LGUs saving calamity funds for Christmas bonus?

Dr. Minda Morante told MindaNews in an interview Saturday they are coordinating with the Department of Interior and Local Government to check if reports reaching them are true.

Morante could not cite specific local government units but she said the practice is very possible as there are LGUs that spent no calamity funds because their communities did not experience calamities within the budget year.

She said it is, however, legal to divert the unexpended funds.

Morante spoke in the sidelines of the Seminar on Disaster Management for Local Tri-media in Davao City, part of slated activities of the month long National Disaster Consciousness Month 2007 at the PIA regional office Saturday.

She said they are also checking on LGUs that seek assistance from their provincial governments for release of calamity funds so they could not use their own.

Morante is batting for LGUs to be more proactive and take the initiative of preparing for calamities. She said a reactive mindset that looks at responding only to calamities is discouraged in a period when both natural and man-made calamities threaten the safety of the public.

She said it is good that there are unexpended calamity funds, mandated at 5 percent of the annual local budget, because it shows communities were spared of disasters.

"But LGUs should already prepare for their annual disaster management plan to anticipate tools and funds needed in the coming year," she said.

She said if there are no disasters for now, the LGUs should take initiative in preparing pre-disaster programs.

Morante stressed the RDCC has echoed calls for the local disaster coordinating councils from the provincial down to city and town levels to allot budget for disaster consequence reduction measures such as hazard mapping.

"We are living with risk but we can manage consequences," she said.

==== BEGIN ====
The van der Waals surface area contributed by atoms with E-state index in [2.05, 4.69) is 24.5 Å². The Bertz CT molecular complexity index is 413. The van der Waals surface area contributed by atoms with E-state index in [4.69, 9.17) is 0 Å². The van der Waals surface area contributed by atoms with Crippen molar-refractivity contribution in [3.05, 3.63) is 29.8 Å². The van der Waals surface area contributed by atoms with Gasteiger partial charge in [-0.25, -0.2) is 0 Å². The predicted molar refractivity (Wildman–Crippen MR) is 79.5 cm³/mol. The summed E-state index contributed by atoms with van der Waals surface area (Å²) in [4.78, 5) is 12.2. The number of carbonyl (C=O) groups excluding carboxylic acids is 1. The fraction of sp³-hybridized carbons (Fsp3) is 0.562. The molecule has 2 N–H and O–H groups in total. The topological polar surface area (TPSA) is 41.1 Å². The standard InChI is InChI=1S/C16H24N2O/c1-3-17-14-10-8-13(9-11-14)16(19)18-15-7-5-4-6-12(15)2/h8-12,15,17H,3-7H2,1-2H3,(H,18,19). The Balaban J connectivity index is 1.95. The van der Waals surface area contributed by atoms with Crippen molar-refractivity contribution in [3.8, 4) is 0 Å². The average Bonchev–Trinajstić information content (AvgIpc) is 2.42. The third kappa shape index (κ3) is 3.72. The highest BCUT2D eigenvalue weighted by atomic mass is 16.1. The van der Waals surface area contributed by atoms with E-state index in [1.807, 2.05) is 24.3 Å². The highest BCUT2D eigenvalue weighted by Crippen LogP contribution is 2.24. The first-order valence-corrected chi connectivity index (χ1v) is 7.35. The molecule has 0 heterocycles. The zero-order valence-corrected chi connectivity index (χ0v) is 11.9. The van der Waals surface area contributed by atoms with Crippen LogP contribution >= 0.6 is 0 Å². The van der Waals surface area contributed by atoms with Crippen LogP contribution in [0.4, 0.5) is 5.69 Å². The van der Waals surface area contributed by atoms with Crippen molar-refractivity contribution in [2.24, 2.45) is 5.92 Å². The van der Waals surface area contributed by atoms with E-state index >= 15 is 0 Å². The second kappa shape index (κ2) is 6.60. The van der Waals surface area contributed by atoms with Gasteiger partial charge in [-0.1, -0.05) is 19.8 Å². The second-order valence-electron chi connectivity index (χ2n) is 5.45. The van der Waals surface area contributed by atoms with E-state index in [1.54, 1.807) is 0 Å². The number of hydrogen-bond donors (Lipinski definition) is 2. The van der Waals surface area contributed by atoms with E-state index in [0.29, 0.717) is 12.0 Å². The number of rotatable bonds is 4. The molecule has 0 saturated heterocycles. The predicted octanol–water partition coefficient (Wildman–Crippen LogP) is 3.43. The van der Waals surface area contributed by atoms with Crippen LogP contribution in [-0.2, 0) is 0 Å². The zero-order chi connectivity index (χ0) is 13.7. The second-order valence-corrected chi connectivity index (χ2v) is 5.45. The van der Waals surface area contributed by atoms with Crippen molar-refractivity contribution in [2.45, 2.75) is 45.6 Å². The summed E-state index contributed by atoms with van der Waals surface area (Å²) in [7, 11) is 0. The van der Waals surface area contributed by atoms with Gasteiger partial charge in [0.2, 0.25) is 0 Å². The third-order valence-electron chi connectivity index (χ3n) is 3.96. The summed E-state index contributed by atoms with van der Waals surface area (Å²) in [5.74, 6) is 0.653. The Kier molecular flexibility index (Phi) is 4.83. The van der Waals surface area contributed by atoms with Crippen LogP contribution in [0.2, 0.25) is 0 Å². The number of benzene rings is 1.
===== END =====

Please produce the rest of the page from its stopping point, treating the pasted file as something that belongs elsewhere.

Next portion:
She could not assure, however, if the LDCCs have activated mechanisms for the four aspects of disaster management, namely, mitigation, preparedness, response, and reduction. "I can vouch only for the provincial DCCs," she said.

Morante said local governments need to invest in this concern to avoid greater damage.

She said the level of preparation should not be limited to the government sector only but also to a wider mass of groups.

She said the citizens also has a big stake in the concern because they are at the frontline of these possible disasters and are at the receiving end of damage.

She said the citizens should help countercheck their local government if disaster preparedness tools and mechanisms are in place.

"Residents should check if their local leaders have activated the local disaster coordinating council, how often do they meet, and if they have a disaster management plan," she said.

She said another countercheck point is trainings on rescue operations, public disaster drills, and regular information campaign.

Morante said one way to effectively check is if LDCCs have an operations center, if it has detailed personnel, if they are trained, and if they are conducting public information activities.

She said while disaster management requires wide ranging coordination, local action is imperative.

Flooding and flood induced calamities is the major concern of the RDCC in S. Mindanao, especially in coastal towns and along river lines. (Walter I. Balane / MindaNews)